May 20, 2014

About 5,000 visitors expected at Castle Air Museum’s Open Cockpit Day

Military vehicle displays and helicopter rides are planned at the 18th annual event.

It’s a Memorial Day tradition and a red-letter day for vintage airplane buffs.

The Castle Air Museum will be conducting its 18th annual Open Cockpit Day from 9 a.m. to 5 p.m. Sunday at the museum, 5050 Santa Fe Drive in Atwater. Between 5,000 and 6,000 visitors are expected and more than 100 museum volunteers will be on hand, working in food booths, as docents and inside the gift shop.

Joe Pruzzo, the museum’s executive director, said the event will mark the dedication of the newest aircraft, the North American RA-5 Vigilante reconnaissance bomber, only one of 11 in existence.

More than 35 of the 60 aircraft will be open for viewing. Law enforcement and military vehicle displays are planned along with helicopter rides and food booths. Children’s activities include model airplane building and a bounce house.

Pruzzo said event participants also will be able to tour the museum’s Air Force One airplane for an additional $10 charge.

Larry Cristofani, the museum’s special events coordinator, said Open Cockpit Day is one of the largest events of the year and a great family attraction. The museum’s planes generally are only open twice a year for inspection.

Event participants will be able to talk with men and women who have flown in those aircraft before, Cristofani said. The event is a great opportunity for young people to become familiar with vintage military aircraft.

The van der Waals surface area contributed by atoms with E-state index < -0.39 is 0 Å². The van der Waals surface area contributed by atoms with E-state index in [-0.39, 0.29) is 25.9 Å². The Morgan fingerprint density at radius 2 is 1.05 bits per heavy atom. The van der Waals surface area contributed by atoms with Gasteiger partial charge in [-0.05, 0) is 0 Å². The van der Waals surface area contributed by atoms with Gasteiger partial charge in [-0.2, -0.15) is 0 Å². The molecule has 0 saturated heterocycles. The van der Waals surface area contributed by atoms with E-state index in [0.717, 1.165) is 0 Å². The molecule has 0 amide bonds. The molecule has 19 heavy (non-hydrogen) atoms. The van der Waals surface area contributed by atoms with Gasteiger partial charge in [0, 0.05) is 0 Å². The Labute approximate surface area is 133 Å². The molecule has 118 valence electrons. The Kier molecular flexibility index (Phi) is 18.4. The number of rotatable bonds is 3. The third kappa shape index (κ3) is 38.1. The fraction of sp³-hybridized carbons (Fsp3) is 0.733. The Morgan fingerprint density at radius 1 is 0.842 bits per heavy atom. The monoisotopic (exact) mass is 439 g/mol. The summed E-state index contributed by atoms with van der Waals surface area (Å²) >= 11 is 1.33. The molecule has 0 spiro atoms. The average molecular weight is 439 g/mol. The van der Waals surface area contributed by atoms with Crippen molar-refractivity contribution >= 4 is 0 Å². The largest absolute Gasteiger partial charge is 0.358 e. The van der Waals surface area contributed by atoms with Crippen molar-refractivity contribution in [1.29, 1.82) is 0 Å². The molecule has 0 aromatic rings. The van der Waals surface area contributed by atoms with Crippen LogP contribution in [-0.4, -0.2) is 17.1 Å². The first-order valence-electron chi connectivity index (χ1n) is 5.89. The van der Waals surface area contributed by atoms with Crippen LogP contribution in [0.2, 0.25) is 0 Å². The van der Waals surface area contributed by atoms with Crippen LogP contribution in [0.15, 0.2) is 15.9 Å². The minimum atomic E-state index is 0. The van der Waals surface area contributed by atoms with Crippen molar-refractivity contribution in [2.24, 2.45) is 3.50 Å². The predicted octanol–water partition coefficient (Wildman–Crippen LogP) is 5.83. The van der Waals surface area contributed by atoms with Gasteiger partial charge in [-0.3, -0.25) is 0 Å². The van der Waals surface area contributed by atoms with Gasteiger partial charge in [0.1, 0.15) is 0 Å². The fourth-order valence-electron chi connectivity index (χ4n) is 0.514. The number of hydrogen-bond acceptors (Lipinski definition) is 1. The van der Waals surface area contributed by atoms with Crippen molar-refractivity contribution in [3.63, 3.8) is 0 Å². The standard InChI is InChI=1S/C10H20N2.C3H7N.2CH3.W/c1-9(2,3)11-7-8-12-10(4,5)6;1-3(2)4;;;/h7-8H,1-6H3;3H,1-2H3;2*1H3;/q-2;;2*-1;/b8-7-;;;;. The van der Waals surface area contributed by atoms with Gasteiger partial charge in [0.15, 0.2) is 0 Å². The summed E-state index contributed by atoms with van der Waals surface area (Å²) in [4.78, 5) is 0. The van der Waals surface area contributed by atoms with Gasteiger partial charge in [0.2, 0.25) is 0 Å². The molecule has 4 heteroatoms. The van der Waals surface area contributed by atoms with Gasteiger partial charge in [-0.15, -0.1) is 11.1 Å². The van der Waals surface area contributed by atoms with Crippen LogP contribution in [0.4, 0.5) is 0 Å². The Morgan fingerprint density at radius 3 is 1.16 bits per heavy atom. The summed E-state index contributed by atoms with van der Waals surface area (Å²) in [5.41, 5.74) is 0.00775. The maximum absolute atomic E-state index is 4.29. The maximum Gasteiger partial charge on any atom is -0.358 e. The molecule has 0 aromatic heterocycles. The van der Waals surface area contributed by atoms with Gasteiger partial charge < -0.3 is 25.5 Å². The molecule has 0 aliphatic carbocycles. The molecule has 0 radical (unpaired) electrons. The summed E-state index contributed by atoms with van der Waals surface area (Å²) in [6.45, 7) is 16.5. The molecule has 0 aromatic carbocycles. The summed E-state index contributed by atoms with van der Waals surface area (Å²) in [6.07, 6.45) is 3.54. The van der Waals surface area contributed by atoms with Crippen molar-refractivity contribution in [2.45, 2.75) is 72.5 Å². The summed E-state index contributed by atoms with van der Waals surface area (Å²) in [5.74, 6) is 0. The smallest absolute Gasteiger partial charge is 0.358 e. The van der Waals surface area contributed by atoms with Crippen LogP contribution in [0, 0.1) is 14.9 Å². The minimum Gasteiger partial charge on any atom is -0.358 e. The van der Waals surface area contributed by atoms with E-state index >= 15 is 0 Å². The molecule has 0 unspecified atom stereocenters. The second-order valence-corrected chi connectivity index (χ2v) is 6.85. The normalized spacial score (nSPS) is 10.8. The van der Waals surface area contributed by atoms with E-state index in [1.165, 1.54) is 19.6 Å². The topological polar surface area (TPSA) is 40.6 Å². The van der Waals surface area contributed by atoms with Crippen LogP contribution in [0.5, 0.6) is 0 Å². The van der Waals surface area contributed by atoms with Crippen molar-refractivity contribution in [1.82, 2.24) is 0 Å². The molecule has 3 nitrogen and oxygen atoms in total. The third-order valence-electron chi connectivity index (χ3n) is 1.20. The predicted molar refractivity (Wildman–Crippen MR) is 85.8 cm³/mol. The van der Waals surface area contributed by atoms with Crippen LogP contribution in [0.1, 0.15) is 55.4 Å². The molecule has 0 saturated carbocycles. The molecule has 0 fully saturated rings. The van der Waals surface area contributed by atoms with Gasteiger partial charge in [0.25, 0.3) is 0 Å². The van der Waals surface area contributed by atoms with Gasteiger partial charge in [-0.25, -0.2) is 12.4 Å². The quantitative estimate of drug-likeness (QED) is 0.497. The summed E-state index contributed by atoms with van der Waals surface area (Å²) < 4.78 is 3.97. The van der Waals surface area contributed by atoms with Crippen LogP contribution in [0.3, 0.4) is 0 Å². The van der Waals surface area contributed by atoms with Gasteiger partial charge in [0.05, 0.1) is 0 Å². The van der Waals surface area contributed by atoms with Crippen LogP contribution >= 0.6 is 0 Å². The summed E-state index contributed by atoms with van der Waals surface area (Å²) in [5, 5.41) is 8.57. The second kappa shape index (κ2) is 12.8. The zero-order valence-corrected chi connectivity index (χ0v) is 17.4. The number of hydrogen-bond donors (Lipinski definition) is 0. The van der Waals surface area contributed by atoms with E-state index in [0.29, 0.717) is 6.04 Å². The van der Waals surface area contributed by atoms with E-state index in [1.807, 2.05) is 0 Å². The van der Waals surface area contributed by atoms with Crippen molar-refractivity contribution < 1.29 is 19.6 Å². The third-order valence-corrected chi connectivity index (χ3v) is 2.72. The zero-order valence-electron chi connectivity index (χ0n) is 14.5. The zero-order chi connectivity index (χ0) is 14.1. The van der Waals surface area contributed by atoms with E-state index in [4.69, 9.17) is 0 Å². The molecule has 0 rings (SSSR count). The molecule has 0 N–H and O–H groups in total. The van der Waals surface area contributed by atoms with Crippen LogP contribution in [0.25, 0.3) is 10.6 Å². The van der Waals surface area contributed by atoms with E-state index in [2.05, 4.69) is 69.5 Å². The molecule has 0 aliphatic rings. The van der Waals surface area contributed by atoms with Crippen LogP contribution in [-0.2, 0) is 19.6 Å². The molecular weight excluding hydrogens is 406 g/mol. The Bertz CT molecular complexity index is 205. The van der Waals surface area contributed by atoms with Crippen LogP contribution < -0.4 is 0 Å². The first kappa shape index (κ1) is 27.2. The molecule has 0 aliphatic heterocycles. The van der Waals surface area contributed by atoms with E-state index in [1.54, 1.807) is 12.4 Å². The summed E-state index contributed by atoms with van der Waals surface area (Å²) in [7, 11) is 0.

The Vigilante bomber was located in 2011 at the Naval Air Weapons Station, a Navy proving ground at China Lake near Ridgecrest.

The Vigilante was retired 35 years ago and stayed at China Lake until it was disassembled and moved to Castle more than two years ago. Pruzzo said it is the last of its type likely to be preserved. Ten others are in airplane museums around the country.

Pruzzo said the Vigilante was a high-speed reconnaissance aircraft used by the U.S. Navy from 1960 to 1979. The plane’s original mission, while stationed aboard aircraft carriers, was to deliver a nuclear weapon while traveling twice the speed of sound.

In 1967, the pilot of a Vigilante discovered the location of the infamous Hanoi Hilton prison where prisoners of war were held, according to Pruzzo.

Admission to Open Cockpit Day is $12 for adults and $8 for seniors 60 and older. Youth from ages 6 to 17 will be admitted for $5, and active duty military are admitted for free. General admission does not include presidential aircraft tours.

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